BY ELLA FOSTER
“I have been admitted to an inpatient hospital twice, and I’ve done therapy for five years,” one Carmel High School girl says regarding her experience with depression, anxiety and suicidal thoughts. “I have friends I can talk to, but I’m pretty reserved when it comes to talking about it.”
Over 30 percent of people who commit suicide confided in someone in as much as a week prior to the event, according to a study by social worker Dr. Brian Ahmedani.
CHS support counselor Lauren Capano explains how heavily depression and anxiety can weigh on a student and strongly suggests that those who are confided in should be quick to speak with an adult if they think someone is in danger.
“I think all comments should be taken seriously even if the individual making the comment does not initially bring it up that way,” Capano says. “Talk with the individual, listen empathetically and tell an adult.”
Counselors, teachers and peers can be helpful resources for subjects that a student might not feel comfortable speaking about with their family, Capano explains. If the resources on campus, however, do not support someone enough, there are multiple text and call hotlines that are available for anyone to use at all hours.
Teen Line offers a different approach than most other lifelines, however. This hotline is made solely for teens and offers the opportunity to confide in those their own age. Callers are put on the line with other teens trained for specific and specialized advice that remains completely confidential.
Along with resources on campus and various hotlines, there are other individual methods that students may pair with professional help. While, perhaps, not directly solving the issue, students have found strategies that work to calm themselves down during a time of urgency.
One CHS junior boy has learned mental techniques from his family and friends to help him calm down when he becomes uneasy with his disorders.
“I like to look to the future,” he says. “By looking around at my life, I’m able to broaden my perspectives. That helps me focus on other things.” The junior explains he relieves his pain through distracting himself when needed.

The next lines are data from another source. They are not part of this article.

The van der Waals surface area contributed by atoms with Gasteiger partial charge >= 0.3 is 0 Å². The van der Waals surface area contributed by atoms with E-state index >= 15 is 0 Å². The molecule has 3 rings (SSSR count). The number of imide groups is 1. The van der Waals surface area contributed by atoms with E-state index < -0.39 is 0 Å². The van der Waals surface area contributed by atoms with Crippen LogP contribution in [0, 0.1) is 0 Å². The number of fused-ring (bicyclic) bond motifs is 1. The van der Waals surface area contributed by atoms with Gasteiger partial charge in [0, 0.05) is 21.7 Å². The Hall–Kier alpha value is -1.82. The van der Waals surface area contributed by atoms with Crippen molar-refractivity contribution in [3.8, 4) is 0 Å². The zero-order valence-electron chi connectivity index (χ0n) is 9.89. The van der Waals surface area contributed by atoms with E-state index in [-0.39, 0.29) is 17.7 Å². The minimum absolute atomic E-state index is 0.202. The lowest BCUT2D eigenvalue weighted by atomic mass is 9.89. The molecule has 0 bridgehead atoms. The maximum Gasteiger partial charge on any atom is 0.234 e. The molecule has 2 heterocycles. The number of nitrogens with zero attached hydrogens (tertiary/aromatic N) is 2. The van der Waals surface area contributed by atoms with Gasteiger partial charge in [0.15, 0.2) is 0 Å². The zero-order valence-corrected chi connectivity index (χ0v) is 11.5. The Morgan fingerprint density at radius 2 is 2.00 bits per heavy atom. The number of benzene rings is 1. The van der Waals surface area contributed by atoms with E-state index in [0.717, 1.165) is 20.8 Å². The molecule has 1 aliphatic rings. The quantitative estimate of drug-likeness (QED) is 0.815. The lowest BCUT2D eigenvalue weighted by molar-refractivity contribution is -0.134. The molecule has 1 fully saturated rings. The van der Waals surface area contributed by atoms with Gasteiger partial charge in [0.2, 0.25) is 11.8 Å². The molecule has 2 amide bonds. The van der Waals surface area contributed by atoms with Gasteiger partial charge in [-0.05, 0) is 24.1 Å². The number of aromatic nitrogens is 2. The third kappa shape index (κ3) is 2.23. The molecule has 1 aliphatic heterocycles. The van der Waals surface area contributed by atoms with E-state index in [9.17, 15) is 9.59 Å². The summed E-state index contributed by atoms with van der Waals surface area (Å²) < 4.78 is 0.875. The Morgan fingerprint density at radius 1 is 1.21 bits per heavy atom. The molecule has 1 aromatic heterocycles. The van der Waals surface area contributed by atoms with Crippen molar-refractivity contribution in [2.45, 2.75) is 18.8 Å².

Another CHS sophomore girl struggling with depression and social anxiety does not see medication as an answer and looks to other resources and approaches for support.
“I don’t take any medication because my family doesn’t do that,” the sophomore says. “I try not to think about what’s causing the problem. I stay away from huge social interactions. I try to be happy on days when it feels impossible.”
Many experts, on the other hand, have found medication to be successful in many cases. Most of those who take antidepressants are found to have better long-term results with their disorder than those who don’t, according to the National Institute of Mental Health.
For those still unwilling to take medication, another coping method that is common around teens is humor. While controversial, many that struggle with these issues find that using dark jokes is a way to release tension around the subject.
“A lot of people use it to cope just like any issue,” the same sophomore girl says. “It’s acceptable as long as the comment isn’t coming from a place of ignorance.”
Junior Nelly Kohlgruber explains how laughter can brighten dark situations, as she has seen through supporting her friends that suffer from depression,
“Joking about it is a way to cope, to make things funny,” Kohlgruber says. “It’s the nature of the joke.”
Kohlgruber also makes it clear that those who are dealing with these disorders daily should attempt to handle it more cautiously and tell a trusted adult, however.
Joking about disorders can help relieve the intensity of them and can bring people together in support, according to a Huffington Post article by Megan Ward, a woman suffering from depression.
Although some advocate that the use of humor can help in these situations, Capano does not recommend doing so. She adds that comments regarding these personal issues should not be made lightly to avoid being misinterpreted. In regards to Capano’s guidance, approximately 80 percent of people who struggle with depression or anxiety express that to others through jokes or other casual references, making it unclear if the severity of the situation is understood, according to the official Crisis Center website.
The Mighty, an organization dedicated to enlighten people with mental illness and disability accounts, notes that missed signs, symptoms or comments about these disorders could put lives at risk.
In the midst of therapy, antidepressants, humor and hotlines, there are multiple methods to cope with depression, despite the lack of one soluble cure.